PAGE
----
Monday, December 26, 2005

Christmas Eve in Macau



We decided to spend Christmas Eve in Macau. In the end, this turned out to be better than going to Hong Kong first – Hong Kongers famously go nuts over Christmas, in an exuberant display of public revelry (and incredibly crowded public spaces) that one associates with New Year’s Eve at Times Square.

Here’s Lonely Planet on Macau:

“Lying 65km west of Hong Kong, on the opposite side of the mouth of the Pearl River, tiny Macau, measuring just 27.3 sq. km, was the oldest European settlement in Asia when it reverted to Chinese sovereignty in December 1999. With about 2% of its residents Portuguese, some 95% of them Chinese and the rest Macanese (people with mixed Portuguese Chinese and/or African blood) Macau is a fascinating fusion of Mediterranean and Asian peoples, lifestyles, temperaments, architecture and food.”
At 9:00 am we board a bus from the Clifford Estates bus-stop to the border city of Zhulai. I doze during the nearly 2 hour bus-ride, periodically interrupted by a blast from the horn, and cell-phones going-off followed by staccato gun-fire-like bursts of Cantonese, strangely soporific. Zhulai seems like any other newly-prosperous coastal Chinese city: concrete buildings, wide, clean, open roads, construction everywhere. The border crossing hall at Gombei is massive, and filled with tons of travelers going to spend Christmas Eve in Macau (apart from its churches and Mediterranean charm, it’s known as the Las Vegas of China, with casinos galore).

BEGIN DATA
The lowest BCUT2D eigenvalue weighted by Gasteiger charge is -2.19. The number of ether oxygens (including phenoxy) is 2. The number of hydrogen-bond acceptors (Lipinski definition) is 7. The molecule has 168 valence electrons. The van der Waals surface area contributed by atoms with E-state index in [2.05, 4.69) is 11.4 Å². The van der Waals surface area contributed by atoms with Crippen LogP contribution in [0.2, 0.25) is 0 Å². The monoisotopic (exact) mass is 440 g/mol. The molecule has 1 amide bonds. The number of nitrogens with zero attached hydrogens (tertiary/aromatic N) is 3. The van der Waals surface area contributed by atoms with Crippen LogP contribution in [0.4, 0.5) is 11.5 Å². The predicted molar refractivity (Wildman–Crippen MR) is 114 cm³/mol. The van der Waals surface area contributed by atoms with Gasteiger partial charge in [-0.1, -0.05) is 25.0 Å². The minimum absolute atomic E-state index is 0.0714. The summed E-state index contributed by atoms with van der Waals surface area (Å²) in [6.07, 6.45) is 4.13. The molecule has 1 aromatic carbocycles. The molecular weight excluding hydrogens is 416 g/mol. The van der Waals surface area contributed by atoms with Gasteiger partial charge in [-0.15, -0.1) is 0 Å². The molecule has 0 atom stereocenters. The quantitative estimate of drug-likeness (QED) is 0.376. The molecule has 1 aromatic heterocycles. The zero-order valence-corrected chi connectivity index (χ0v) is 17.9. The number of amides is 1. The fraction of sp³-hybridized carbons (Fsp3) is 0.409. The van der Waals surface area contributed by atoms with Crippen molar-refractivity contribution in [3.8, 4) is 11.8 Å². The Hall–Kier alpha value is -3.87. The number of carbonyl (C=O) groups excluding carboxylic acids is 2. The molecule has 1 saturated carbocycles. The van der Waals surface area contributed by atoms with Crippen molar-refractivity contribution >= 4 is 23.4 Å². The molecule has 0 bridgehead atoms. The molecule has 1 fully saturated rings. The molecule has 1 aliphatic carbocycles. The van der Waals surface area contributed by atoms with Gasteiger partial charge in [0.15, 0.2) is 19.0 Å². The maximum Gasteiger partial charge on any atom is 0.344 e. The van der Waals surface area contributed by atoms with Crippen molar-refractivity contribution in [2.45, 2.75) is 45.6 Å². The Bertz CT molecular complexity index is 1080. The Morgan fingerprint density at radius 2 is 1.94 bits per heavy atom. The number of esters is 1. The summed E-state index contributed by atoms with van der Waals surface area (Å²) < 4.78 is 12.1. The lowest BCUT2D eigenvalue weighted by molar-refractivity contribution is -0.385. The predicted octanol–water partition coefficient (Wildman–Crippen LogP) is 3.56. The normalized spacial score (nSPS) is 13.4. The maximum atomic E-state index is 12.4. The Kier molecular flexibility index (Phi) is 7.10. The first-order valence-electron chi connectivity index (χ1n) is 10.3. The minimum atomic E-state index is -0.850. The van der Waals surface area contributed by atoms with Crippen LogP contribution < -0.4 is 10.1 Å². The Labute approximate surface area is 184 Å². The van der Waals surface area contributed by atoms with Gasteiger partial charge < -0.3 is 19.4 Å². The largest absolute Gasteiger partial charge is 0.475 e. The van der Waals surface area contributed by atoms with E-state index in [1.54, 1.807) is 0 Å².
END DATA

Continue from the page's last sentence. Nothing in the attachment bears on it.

We join the only lane for foreigners, and it takes nearly an hour to inch up to the counter to have a blank-faced official stamp our passports. We’ve not technically left the People’s Republic, but are leaving to enter one of two Special Administrative Regions of China, with a high degree of political and economic autonomy, and its own currency. Apparently, not every Chinese citizen can visit Macau or Hong Kong – they need to apply for visas! (And, for foreigners, leaving mainland does count as leaving China as far as visas go. One needs to have a dual-entry or multiple-entry Chinese visa to re-enter the mainland. Citizens of most countries don’t require visas to visit either of the two SARs)

There is a short walk from the mainland side to a smaller, quieter arrival hall on the Macau side. The official here barely glances at our passports and stamps them. Round the corner a large sign welcomes us to Macau in three languages: Cantonese, Portuguese (still one of the official languages) and English. We pick up some maps from the helpful information counter, and get directions to the hotel, and board a black-and-white Toyota Corolla cab to head to Hotel Man Yu, on the Rua de Felecidades. Macau (like Hong Kong) maintains colonial driving habits: cars are right-hand drive, and they drive on the left. So, for almost all practical purposes, we’re in a different country.